This list is for classwork on Thursday, November 5, but use it any time for review or help!

**YOU DON'T HAVE TO PLAY THEM ALL.**Focus on the ones that are useful to you.

*(Sometime during class on Thursday you'll also do the Outdoor School Survey for Katie the Counselor.)*

1. Equivalent Fractions by NCTM Illuminations and Equivalent Fractions by Mark Waddell: Try these if you want help knowing how to rewrite fractions with different numerators and denominators, or why 2/3 is the same size as 10/15. The NCTM one is more informative; the Mark Waddell one is more fun and challenging. For the NCTM one, I recommend the square rather than the circle. Try "Build Your Own" with 3/4, 2/5, 1/6, 2/3, 5/8, 4/12... Melvin's Make a Match could work as a review game after you work with equivalent fractions for a while.

2. Fraction Models (NCTM Illuminations): This one is, frankly, somewhat boring, but it's a great way to explore connections between fractions, mixed numbers, decimals, and percents with a visual representation.

3. Fraction Game (NCTM Illuminations): Use equivalent fractions and estimation of fraction sizes to "play" fraction cards on fraction number lines. Play several times. How few cards can you use? What are good strategies to reduce the number of cards you use?

4.

**Fraction Feud**on Calculation Nation (log in as guest, or at home you can set up an account): Fun for fraction masters. Make a fraction SMALLER or LARGER than the one you’re “jousting” against. Try to figure out which cards are generally best to use or keep for later.

5. Fractions Activities on NRICH: The upside of going here: this British math (they call it "maths") site has a lot of incredibly creative games and lessons. The downside of going here: I haven't really gone through these myself to figure out which are the most useful or fun.

**If fractions are easy for you, go here and explore, and let me know which things are interesting!**

6. Sheppard Software Fraction Games: Games about improper fractions and mixed numbers, equivalent fractions, adding fractions, subtracting fractions, and a LOT of other choices.

7. Maths Games Fractions Activities (the British call it "maths"): Various review activities and games; I have not explored all of them. Some of them are definitely too easy or boring, but there are probably good links here. Let me know if you find one you like.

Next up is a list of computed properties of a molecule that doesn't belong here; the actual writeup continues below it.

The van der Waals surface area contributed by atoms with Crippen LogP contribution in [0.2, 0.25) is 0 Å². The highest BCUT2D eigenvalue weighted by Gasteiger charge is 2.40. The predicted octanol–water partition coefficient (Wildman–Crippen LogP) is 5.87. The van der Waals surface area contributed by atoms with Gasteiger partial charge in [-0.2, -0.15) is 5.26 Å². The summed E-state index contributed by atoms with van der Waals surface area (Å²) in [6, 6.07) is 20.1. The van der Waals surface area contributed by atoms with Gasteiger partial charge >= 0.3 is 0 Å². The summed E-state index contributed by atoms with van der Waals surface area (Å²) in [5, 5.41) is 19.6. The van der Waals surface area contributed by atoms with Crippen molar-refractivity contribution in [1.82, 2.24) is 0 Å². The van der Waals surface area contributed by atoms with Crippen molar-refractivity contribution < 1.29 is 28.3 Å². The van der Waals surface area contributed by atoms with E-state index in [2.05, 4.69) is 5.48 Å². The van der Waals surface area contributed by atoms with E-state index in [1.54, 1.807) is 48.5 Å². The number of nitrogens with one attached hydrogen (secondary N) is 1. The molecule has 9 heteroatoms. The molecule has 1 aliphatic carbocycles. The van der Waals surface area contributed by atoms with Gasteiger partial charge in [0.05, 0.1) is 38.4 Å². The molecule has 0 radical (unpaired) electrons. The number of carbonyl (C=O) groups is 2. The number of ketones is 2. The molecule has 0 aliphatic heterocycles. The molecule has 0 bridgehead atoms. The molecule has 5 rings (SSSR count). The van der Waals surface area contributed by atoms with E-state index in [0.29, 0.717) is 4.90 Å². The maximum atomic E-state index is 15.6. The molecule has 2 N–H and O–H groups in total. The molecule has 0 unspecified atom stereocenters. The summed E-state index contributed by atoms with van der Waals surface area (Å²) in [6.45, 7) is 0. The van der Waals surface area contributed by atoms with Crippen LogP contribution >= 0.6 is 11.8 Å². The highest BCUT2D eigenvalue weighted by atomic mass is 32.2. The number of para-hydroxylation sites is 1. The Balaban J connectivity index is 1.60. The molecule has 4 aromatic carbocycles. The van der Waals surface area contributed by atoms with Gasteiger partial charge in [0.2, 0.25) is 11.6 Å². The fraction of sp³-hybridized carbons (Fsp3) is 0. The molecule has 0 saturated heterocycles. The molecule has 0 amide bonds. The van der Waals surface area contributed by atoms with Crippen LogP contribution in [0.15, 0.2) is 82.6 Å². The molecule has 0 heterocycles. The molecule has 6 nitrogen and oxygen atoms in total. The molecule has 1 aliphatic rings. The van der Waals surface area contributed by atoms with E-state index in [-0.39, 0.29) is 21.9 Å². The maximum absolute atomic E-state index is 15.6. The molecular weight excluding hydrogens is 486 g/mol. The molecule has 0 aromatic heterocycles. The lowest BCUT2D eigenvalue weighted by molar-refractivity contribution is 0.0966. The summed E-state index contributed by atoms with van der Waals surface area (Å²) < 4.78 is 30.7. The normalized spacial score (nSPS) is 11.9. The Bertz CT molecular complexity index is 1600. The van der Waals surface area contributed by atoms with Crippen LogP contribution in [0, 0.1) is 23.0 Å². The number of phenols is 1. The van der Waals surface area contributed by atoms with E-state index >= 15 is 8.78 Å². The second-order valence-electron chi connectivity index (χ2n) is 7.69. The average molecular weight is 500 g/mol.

8. IXL Fractions Activities: This for-profit site lets non-members practice a few minutes. The activities are quite repetitive, but you may like them as a sort of quiz/self-check.

9. Dolphin Race (Comparing Fraction Size): Definite crowd favorite among sixth graders in 2015! Feels competitive, but gives you time to think. Two different levels. Too easy for some middle schoolers.

10. Speedway (Adding Fractions) on Math Playground: Good mental math practice for adding and reducing fractions. Speed is a big part of this one.

11. If you are already comfortable with decimals and percents (which we will learn more about later this year), you might like Fraction/Decimal/Percent Jeopardy (quiz yourself on converting between them; use "0.3..." for 0.3 with a bar (repeating decimal)) and/or Decention (finding equivalent fractions, decimals, and percentages).

**And From Last Unit.... Multiplication Facts and Factoring**

Penguin Jump: for your 12 x 12 multiplication facts, check your knowledge (and speed) in a fun way! You can join a game or create your own. If you create a private game, you can play against the computer. You can also make custom settings to play (for instance) only up to 10 x 10.

Factor Game (NCTM Illuminations): Click on “+” for information. Play several times. It’s hard to beat the computer! Can you figure out ahead of time how many points you will get from a certain move? Factor Dazzle on Calculation Nation is very similar but has a little extra fun.

Missing Multipliers (NRICH): I love these logic puzzles where you have to figure out what factors would give a mixed-up times table with the results inside, sort of Hangman-style. The challenges listed in links at the bottom of the page really are quite challenging!